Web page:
Understanding Sexual Fluidity

Sexual fluidity refers to ways that sexual orientation evolves over the lifespan. Some individuals have a considerable degree of sexual fluidity, while other individuals experience their sexual orientation as primarily stable throughout their lifespan. Understanding sexual fluidity is important to decrease stigma toward individuals that may experience shifts in their sexual orientation labels or the types of relationships that they have across time. Moreover, in order to understand the concept of sexual fluidity, it is important to understand the historical roots of the construct and its applicability today. 

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Prior to the gay rights movement and still, to some extent, there is a considerable bias toward the belief that individuals are inherently heterosexual. When the gay rights movement began and researchers in the social sciences started to study individuals that identify as gay and lesbian, researchers began to paint a picture of sexual orientation as a relatively dichotomous construct. Generally, researchers estimated that the vast majority of the population is heterosexual and there is a small minority of individuals that are gay or lesbian. The idea that some individuals were bisexual or fall along the sexual orientation spectrum was relatively controversial.

Partly due to changes in research sampling (sexuality researchers progressed from studying very small samples of gay cisgender men to sampling entire populations with thousands of respondents), modern sexuality researchers contend that not only do bisexual individuals exist, but there are more individuals who endorse attraction to male and female individuals compared to exclusive same-gender attraction. Furthermore, Lisa Diamond, a sexuality researcher at the University of Utah, has done considerable work to demonstrate through longitudinal studies that a considerable portion of individuals (25% to 75%, depending on the study) report shifts in their sexual attraction over their lifespan. There were also significant discrepancies found in attraction, behavior, and identity across studies (e.g., heterosexual-identified individuals engaging in same-gender sexual behavior and gay-identified individuals engaging in other-gender behavior), with cisgender women being more likely than cisgender men to demonstrate a discrepancy between sexual orientation and behavior.

DNA StrandTo be clear, these studies are not demonstrating volitional changes in attraction, whereby someone is intentionally trying to change their attractions (a topic that is out of the scope of this blog post), instead this research only demonstrates that sexuality is a spectrum with some degree of malleability over time. Thus, as Lisa Diamond notes, sexual fluidity is likely determined by both individual factors (e.g., genetics, hormones) governing sexual fluidity and environmental factors (e.g., repeated availability of a particular gender, such as men in prison) across the lifespan, neither of which are fully within individuals control. The result has been that some individuals who previously identified as heterosexual are engaging in same-gender relationships, and some individuals who previously identified as queer are engaging in heterosexual relationships.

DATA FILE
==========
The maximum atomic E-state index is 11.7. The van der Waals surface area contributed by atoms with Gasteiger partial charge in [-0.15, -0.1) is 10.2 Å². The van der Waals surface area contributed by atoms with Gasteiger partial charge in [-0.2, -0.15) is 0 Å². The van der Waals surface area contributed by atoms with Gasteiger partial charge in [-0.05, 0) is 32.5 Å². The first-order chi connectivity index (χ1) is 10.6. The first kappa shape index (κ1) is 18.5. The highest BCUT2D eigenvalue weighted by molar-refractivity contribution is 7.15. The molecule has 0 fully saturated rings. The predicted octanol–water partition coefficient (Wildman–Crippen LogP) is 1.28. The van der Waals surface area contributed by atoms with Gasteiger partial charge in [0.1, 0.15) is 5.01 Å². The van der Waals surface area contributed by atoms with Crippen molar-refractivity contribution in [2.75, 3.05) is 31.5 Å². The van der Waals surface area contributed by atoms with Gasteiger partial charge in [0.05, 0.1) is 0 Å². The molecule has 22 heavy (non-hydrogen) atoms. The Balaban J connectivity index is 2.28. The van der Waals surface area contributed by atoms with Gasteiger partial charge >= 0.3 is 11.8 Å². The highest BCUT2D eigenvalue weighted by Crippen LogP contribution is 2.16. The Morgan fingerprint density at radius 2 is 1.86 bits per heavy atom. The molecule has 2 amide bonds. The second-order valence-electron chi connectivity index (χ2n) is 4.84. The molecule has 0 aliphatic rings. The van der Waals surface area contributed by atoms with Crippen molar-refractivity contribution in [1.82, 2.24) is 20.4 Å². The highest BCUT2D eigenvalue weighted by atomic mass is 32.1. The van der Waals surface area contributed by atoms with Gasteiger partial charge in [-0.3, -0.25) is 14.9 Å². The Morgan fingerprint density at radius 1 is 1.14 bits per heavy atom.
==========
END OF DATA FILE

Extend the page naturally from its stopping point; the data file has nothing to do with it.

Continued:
This process can be challenging and confusing given the original dichotomous view of sexual orientation that prevailed. Thus, therapists that are effective with individuals across a spectrum of sexual orientations respect individual’s journeys of self-discovery and remain open-minded to helping people through adaptations over time. Sexual orientation is complex, yet through studies with larger samples and shifting societal attitudes, we are gradually seeing a more inclusive way of studying sexual orientation that will more accurately reflect reality as it is. From this realistic standpoint, all of us are better equipped to serve individuals who are struggling to reduce their suffering as they learn how to develop healthy, satisfying relationships. 

About the Author

Samuel Eshleman Latimer (he/his), Psy.D., is a clinical psychology postdoctoral fellow that specializes in effective conflict management and dialectical behavior therapy. Samuel also works to help individuals, couples, and families decrease interpersonal difficulties and manage challenges associated with borderline personality disorder. Samuel believes that people do not need to choose between learning effective techniques that are based on science and developing warm, genuine relationships, as both of these styles complement each other. Click Here to learn more about Samuel’s experience and therapeutic style.


Diamond, L. M. (2009). Sexual fluidity: Understanding women’s love and desire. Harvard University Press.

Diamond, L.M. (2016). Sexual fluidity in male and females. Current Sexual Health Reports,8, 249–256. https://doi.org/10.1007/s11930-016-0092-z

Diamond, L. M. (2021) The new genetic evidence on same-gender sexuality: Implications for sexual fluidity and multiple forms of sexual diversity, The Journal of Sex Research, 58(7). 818-837. https://doi.org/10.1080/00224499.2021.1879721